We also considered the existing data while assuming that investors expected what they were receiving. The process of finding the expected market value under each assumption involved three different stages. In the first stage, we found the present value of EVAs and the present value of the required earnings by considering the actual EVAs of the current year and the following 4 years as determined under each of the assumptions (constant and changing normal market return). We also found the required earnings of the current year and the following 4 years. In the second stage, the terminal values of the required earnings and EVAs under each of the assumptions were determined using Gordon’s growth model. We first found the average of the current and future 4 years’ required earnings and EVAs. The average of 5 years’ EVAs and required earnings were multiplied with the one-plus growth rate, and the result was divided by normal market return minus the growth rate. Finally, the present value of required earnings (normal market earnings), the present value of EVAs computed under changing required return in stage 1, the terminal value of the normal market earnings, and the terminal value of EVAs under a changing required rate of return (as computed in stage 2) were added up to obtain the expected market value of equity by the EVA-based valuation model under the changing required return. Similarly, the present value of EVAs determined under constant required return in stage 1, the terminal value of EVAs determined under constant required return in stage 2, and the book value of equity were added up to get the expected market value of equity under constant required return.

Determining the intrinsic value of equity using the EVA-based valuation model constant required return

EVA valuation model determines intrinsic value of equity by adding average book value of equity, discounted value of 5 years’ of EVAs and present value of terminal value of EVA under constant required return .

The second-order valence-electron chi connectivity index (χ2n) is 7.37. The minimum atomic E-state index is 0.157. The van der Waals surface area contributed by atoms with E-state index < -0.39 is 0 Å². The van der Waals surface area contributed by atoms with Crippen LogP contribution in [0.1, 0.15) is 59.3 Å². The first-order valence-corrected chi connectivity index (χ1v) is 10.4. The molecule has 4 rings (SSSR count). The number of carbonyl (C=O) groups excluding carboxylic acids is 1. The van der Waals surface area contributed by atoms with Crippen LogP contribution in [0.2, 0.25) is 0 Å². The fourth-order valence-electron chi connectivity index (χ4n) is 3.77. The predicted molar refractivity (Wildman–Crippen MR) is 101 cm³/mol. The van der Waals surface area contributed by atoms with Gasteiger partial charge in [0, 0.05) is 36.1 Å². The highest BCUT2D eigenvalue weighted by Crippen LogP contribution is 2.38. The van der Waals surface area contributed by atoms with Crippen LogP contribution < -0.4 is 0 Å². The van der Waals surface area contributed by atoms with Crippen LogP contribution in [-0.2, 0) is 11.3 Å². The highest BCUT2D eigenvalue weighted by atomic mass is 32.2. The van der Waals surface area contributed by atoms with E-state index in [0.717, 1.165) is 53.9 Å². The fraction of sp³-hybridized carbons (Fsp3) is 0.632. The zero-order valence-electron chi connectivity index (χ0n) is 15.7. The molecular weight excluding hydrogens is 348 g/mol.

EMVE (expected market value of equity) of year t = BVE+ \( {\sum}_{\mathrm{t}=1}^5\mathrm{EVAt}/{\left(1+\mathrm{c}\right)}^{\mathrm{t}-1} \) + present value of the terminal value of EVA, which was the average of last 5 years’ EVAs.

Determining intrinsic value of equity using EVA-based valuation model under changing required return

EVA valuation model under changing required return determines intrinsic value of equity by adding discounted value of required earnings with discounted value of EVAs under changing required earnings. Therefore, we have added discounted value of 5 years’ required earnings, includes current year’s required earning and following 4 years’ required earnings, with terminal value of required earnings to find discounted value of required earnings. Similarly, we have added discounted value of 5 years’ EVAs, includes current year and following 4 years’ EVAs, with terminal value of EVA determined under changing required return to find expected market value of equity. EMVE of year “t” = Rt + Rt + 1/(1 + rt + 1) + Rt + 3/{(1 + rt + 1) (1 + rt + 2)(1 + rt + 3)} + Rt + 4/{(1 + rt + 1) (1 + rt + 2)(1 + rt + 3) (1 + rt + 4)} + PV of (Terminal Value of expected required earnings after year five, which was the average of the last 5 years’ NME) + EVAt + EVAt + 1/(1 + rt + 1) + EVAt + 3/{(1 + rt + 1) (1 + rt + 2)(1 + rt + 3)} + EVAt + 4/{(1 + rt + 1) (1 + rt + 2)(1 + rt + 3) (1 + rt + 4)} + PV of (Terminal Value of expected EVAs after year five, which was the average of the last 5 years’ EVAs).

Hypotheses

Statement of hypotheses

Our hypotheses were as follows:

H1: The explanatory ability of the EVA-based valuation model is better under the assumption of constant required return than under the scenario of changing required return.

H2: The explanatory ability of the EVA-based valuation model is not better under the assumption of constant required return than under the scenario of changing required return.

We intended to reject the first hypothesis if the explanatory ability of EVA based valuation model under constant required return is less than the explanatory ability of EVA based valuation under changing required return. This enabled us to accept the second hypothesis. Reported R and R2 values between market value of equity and expected market value of equity determined by each of the valuation models determines the explanatory ability of each of the valuation models.